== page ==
One of the worst mistakes I ever made occurred around 1980. I was the assistant director of computing at the most prestigious engineering college in Terre Haute, Ind. In truth I was the No. 2 guy in a two-person IT department, but it was a nice title.
We had a DEC PDP-11/40 to handle the administrative departments and a PDP-11/70 for the academic workload. I was in charge of administrative computing, which meant I took care of the registrar’s office, the alumni department, student affairs, and all other administrative functions. I still have samples of tuition bills in a cardboard box from a massive tuition bill program I wrote.
Backups were a hassle; the 11/40 did not have a tape drive. It had four or five DEC RK05 disk drives that housed removable 2.5 MB -- yes, that’s megabytes -- platters about the size of a pizza. We had one disk for each department. For backups, every week for each department, we mounted an RK05 in an unused drive and did a disk-to-disk copy. Since it took about half an hour to copy each disk, backups would easily consume two to three hours each week. Every four weeks we would remove each department’s disk from the 11/40, mount on the 11/70, and copy to a nine-track tape.
We were supposed to keep a rotation with a couple tapes for each department and, as I recall, a couple disks. But the disks went bad so fast and the tapes were so unreliable that we were lucky to keep any kind of rotation.
One month got particularly busy, and I went four weeks without doing a backup. Finally, I could no longer put it off. I dismounted the registrar’s disk from the 11/40, mounted it in the 11/70, and started my backup. I vaguely remember thinking that I really should have used an older tape, this tape was four weeks old and was the most recent copy of everything on that disk. I figured, what were the odds of something going wrong? I could afford to be a little careless, just this once, couldn’t I?
You know the rest of the story. A little way into the tape, I heard a grinding noise coming from the disk drive. It sounded like a lathe, with the chisel digging deeper and deeper, grinding away precious data with each rotation. The disk was ruined, and since the tape copy had started, the tape also was worthless. In one incredibly dumb move, I blew away all the data from the registrar’s office, along with the most recent backup, which was already four weeks old. I single-handedly destroyed over a month of work. It took them weeks of data entry to catch up. I feel bad about it to this day, almost 20 years later.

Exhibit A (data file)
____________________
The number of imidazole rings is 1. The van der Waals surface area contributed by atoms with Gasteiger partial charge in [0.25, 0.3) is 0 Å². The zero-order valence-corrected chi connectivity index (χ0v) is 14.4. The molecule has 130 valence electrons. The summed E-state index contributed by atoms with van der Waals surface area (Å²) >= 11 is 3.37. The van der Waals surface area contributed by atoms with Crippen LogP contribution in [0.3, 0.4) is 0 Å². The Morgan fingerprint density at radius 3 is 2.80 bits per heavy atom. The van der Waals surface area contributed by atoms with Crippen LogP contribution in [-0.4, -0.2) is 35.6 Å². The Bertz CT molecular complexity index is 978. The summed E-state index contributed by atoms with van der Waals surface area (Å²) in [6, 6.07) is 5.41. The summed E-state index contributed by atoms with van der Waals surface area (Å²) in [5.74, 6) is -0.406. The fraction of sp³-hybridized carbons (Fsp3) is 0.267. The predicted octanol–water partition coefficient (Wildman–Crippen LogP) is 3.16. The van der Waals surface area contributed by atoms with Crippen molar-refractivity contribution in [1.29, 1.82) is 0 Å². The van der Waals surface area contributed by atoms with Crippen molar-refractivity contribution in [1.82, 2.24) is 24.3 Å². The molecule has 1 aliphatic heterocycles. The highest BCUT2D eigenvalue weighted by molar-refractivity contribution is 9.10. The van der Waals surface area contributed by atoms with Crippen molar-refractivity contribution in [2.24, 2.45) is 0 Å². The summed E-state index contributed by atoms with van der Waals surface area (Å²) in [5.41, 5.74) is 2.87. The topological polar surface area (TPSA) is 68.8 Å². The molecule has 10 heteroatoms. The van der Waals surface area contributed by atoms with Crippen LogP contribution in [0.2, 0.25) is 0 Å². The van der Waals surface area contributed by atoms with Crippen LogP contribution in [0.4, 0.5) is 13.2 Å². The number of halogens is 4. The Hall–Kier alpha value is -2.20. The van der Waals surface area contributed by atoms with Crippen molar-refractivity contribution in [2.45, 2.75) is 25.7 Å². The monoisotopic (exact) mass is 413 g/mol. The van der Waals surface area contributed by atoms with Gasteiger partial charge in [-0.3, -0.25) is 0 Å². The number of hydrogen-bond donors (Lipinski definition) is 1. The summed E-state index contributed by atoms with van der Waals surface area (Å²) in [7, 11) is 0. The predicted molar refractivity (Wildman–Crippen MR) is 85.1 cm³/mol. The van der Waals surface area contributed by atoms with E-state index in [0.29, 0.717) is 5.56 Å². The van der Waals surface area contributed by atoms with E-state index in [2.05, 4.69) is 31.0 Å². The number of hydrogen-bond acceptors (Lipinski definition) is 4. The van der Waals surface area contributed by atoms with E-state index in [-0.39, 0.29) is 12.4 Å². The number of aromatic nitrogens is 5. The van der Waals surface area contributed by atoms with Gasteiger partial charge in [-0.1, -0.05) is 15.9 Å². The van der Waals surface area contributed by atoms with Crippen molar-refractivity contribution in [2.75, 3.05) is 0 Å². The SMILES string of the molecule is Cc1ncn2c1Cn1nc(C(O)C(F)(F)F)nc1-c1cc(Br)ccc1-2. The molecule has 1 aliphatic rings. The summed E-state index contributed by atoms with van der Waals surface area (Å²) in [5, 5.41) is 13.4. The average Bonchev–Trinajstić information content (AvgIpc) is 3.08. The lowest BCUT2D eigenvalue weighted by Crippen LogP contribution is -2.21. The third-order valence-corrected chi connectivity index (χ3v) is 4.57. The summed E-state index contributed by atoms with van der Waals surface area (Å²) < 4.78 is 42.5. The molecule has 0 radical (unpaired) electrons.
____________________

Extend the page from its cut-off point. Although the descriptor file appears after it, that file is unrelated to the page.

I share this embarrassing story because of an e-mail that a reader sent me about a column I wrote for the Sept. 8 issue, called "A Taste of My Own Medicine." In that column I shared a few other stories about some of my, shall we say, less-than-perfect moments. The reader wanted to know how some skinny bald guy like me, with a 20-year track record of mistakes, could possibly be competent to deliver consulting services to customers.
After I got over being mad at the insult to my already deflated ego, it occurred to me that this is a thought-provoking question. If I were a customer, would I trust my computer systems to some frozen nut from Minnesota who openly admits he made serious mistakes?
My weasel answer is, it depends. It depends on how the mistakes are presented and the point in sharing them. You see, every mistake we make in life should be a learning experience; each real-world mistake could end up being worth more than months or years of theoretical training. So a long history of making mistakes could be a valuable asset.
Nearly 20 years ago I learned an unforgettable lesson about the value of proper backups. That embarrassing incident saved a major electronics plant from disaster four years later, saved a major software development project seven years later, helped more customers than I can remember set up proper backup rotations and probably averted more disasters than I will ever know about.
That’s why I always tell people new to this business that you aren’t a professional until you’ve blown away somebody’s critical data and you have no way to recover it.
I learned lessons from every mistake that I’ve shared over the years in this column and, frankly, those mistakes make me a better consultant. That’s why I share them. Learn tough lessons from your mistakes, recover from them and they will pay dividends over and over for years to come. --Greg Scott, Microsoft Certified Systems Engineer (MCSE), is Chief Technology Officer of Cross Consulting Group (Eagan, Minn.). Contact him at email@example.com.